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Jett v. Dallas Independent School District

491 U.S. 701 (1989)

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Jett v. Dallas Independent School District

United States Supreme Court

491 U.S. 701 (1989)

Facts

Norman Jett (plaintiff), a successful White football coach and teacher at Dallas Independent School District (DISD) (defendant), did not get along with DISD’s African American principal, Dr. Fredrick Todd. After Jett lost a football game, Jett told the game officials in the locker room that Jett would never again hire African Americans to officiate a game. In response, Todd contacted DISD’s director of athletics and recommended Jett’s removal as coach. Jett met with Linus Wright, DISD’s superintendent, and told Wright that Todd’s criticisms of Jett were motivated by racial animus and that Todd really just wanted to replace Jett with an African American coach. Wright reassigned Jett to a teaching job with no coaching duties. Jett sued DISD and Todd under 42 U.S.C. §§ 1981 and 1983 alleging that Jett’s removal was racially motivated and violated the equal-protection clause. The jury awarded Jett damages against DISD for Todd’s improper actions. DISD filed a motion for judgment notwithstanding the verdict, arguing the damages against DISD were improper because Jett was not removed due to a policy or custom of the school district. The district court found that the claim was cognizable under §§ 1981 and 1983 and that damages under § 1981 could be imposed on DISD for Todd’s actions through respondeat superior. The court of appeals reversed, and Jett appealed.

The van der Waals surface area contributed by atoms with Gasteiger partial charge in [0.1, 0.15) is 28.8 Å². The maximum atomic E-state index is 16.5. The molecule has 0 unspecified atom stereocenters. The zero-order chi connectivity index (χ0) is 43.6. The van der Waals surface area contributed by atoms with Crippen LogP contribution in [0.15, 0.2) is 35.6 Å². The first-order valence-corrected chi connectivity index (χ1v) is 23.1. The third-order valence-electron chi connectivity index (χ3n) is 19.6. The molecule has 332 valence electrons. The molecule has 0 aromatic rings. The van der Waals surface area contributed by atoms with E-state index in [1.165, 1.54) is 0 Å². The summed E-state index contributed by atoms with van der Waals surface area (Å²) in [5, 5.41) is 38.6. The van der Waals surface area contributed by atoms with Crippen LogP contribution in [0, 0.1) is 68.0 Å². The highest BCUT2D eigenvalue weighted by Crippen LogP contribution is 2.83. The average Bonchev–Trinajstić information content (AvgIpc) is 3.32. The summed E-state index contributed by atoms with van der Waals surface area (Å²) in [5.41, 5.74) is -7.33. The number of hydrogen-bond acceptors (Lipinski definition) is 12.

Rule of Law

Issue

Holding and Reasoning (O’Connor, J.)

Concurrence (Scalia, J.)

Dissent (Brennan, J.)

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